Delhi Diary-Heartbleed

Drawings Slum Children K. shows you eight fingers and sometimes nine, when you ask her how old she is. But she looks not older than a four or five year old child. She can eat four jam and peanut butter toasts in a row. She eats so quickly that you would not be able to say „peanutbutterjamtost“, I swear. I shall draw a door and a windows into the apple, she says. I obey. She has four sisters. All younger than herself. That’s truly bad luck, say the neighbors. K. sits on the ground in one hand she holds a pair of scissors and in her the hand a couple of colored pens. She draws eagerly and the tip of her tongue touches her upper tooth. Okay, sweet pie, say I, no tantrum with the scissors, promise? K. nods and smiles. Half an hour later I am back and K. hands over the apple with the rosa door and the yellow glowing windows to me. Ohhhhh, say I, that’s quite a nice place to live in. She nods and climbs on my lap where she curls up like a puppy and tries to cut off the buttons of my shirt with her scissors, before she falls asleep. K. lives in a house that has no doors and holes, you would not exactly describe as windows. Seven people share a room. Here we go, sweet pie, say I and carry her over to the next room. Ten minutes later it knock on the door. K² stands outside the door. „Can I come in?, she asks and I nod. She has the face of an 35 year old woman, but she is maybe elven or twelve years old. „It’s a luck she hasn’t started bleeding yet, say the neighbors and nurses, otherwise she would not be able to come anyway. „Breakfast, sweetheart? K²  nods and takes the tray out with her. She never eats in front of me and I am still not able to make out why not. Maybe she is ashamed of the greed that hunger produces but maybe it is something completely different. I am your assistant, she says, when she returns. „You are the best assistant I ever had, say I and she blushes. She runs back and forward for me, carries things up and down the building, whatever ask her, she does it in a most serious matter. When she came for the first time she told me her mother was dead. I looked at her and she took a finger and draw a line across her neck, dead, she gurgled and I sat there and looked at her. Come, sweetheart, let’s have a break and I clear my desk and she sits there and draws me a picture. She paints me a castle with a beautiful green framed window. Look, she says I painted you a castle, because you like a princess. I for sure look as unlikely a princess a possible and lean forward and say: „Sweetheart you truly look like a princess, I say.But K²  shakes her head. „No I am ugly, she says. Everybody, says that.  But I take her hand we climb upon the rooftop terrace and I lay her legs around my hips and swirl her around, faster and faster, so fast as I can and she laughs and giggles and for the first time I hear eleven year old child laughing and giggling and i swirl and swirl around, even when feeling dizzy, because I don’t want to stop her laughing and I want to listen to her breathless giggles forever and ever. A. storms towards me and shrieks: flowers! In her hand she holds two yellow blossoms and three crumpled red ones. „For me?“, I ask her and she nods. Two minutes later, three children crawl upon my back and try to fix flowers in my hair. I paint a tree, more apples and hand out more pencils and scissors. „Girls, I say, no hassle with the scissors, promise?“ They nod. When I return five girls threaten each other with scissors and roll across the floor. Five girls look ashamed on their feet and present more artwork to me. I admire a tree, an apple with a heart and many more colored apples. Five girls think they did a pretty decent job. And I agree. Five girls want to ride on my back and I race upon and down the floor till I have to change my shirt. The girls eat bananas and sandwiches, before we kiss goodbye. „I love you too, sweety pie“, say I and hug K., A. and all the others. K²  takes my hand before she leaves. I wan to be a nurse, she whispers in my ear and looks at N. who stands in the door. I wish I would be able to say, we can make this happen, but I am not and I nod and look at her, before she kisses me and heads off. „I’ll be right back, I say to N. and for ten minutes I sit on the ground of the bathroom and cry and cry and cry.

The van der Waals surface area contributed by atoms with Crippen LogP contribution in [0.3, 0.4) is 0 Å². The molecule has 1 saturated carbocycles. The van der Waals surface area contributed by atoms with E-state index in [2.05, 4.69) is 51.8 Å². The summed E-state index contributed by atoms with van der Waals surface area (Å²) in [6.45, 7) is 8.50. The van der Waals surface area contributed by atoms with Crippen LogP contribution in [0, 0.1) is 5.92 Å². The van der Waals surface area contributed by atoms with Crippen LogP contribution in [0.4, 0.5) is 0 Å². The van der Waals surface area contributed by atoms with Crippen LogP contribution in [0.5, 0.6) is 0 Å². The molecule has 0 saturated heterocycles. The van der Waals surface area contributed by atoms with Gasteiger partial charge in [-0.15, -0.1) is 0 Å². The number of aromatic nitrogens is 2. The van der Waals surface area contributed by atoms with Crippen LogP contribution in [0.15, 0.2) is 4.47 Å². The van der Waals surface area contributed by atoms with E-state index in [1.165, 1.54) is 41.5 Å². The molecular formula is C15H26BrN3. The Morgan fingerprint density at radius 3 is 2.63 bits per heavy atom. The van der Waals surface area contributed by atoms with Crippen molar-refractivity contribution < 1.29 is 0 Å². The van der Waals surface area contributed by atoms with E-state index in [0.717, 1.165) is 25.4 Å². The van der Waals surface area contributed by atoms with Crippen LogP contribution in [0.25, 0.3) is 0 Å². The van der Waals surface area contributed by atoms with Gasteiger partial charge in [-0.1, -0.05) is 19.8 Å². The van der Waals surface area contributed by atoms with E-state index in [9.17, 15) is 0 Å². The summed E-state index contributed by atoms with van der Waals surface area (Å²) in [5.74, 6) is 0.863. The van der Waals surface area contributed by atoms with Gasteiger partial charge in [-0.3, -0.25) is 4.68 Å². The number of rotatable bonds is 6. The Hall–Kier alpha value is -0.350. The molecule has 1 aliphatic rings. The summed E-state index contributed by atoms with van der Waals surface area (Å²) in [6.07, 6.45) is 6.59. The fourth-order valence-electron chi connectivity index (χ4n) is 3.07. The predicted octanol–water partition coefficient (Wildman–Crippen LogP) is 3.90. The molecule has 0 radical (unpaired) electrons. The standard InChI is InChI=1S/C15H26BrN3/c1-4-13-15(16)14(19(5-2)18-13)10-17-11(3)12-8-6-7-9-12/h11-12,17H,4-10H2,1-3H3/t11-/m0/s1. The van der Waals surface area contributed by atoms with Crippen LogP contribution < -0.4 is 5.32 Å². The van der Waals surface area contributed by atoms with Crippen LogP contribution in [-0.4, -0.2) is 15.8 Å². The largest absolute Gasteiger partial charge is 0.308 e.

You might have guessed it before, but Read On is not my real name.

Ein Gedanke zu “Delhi Diary-Heartbleed

  1. This is too heartbreaking. Oh those lovely girls up against such insurmountable odds. How nice that they have you in their lives however briefly. You will always be remembered, not matter what your name.

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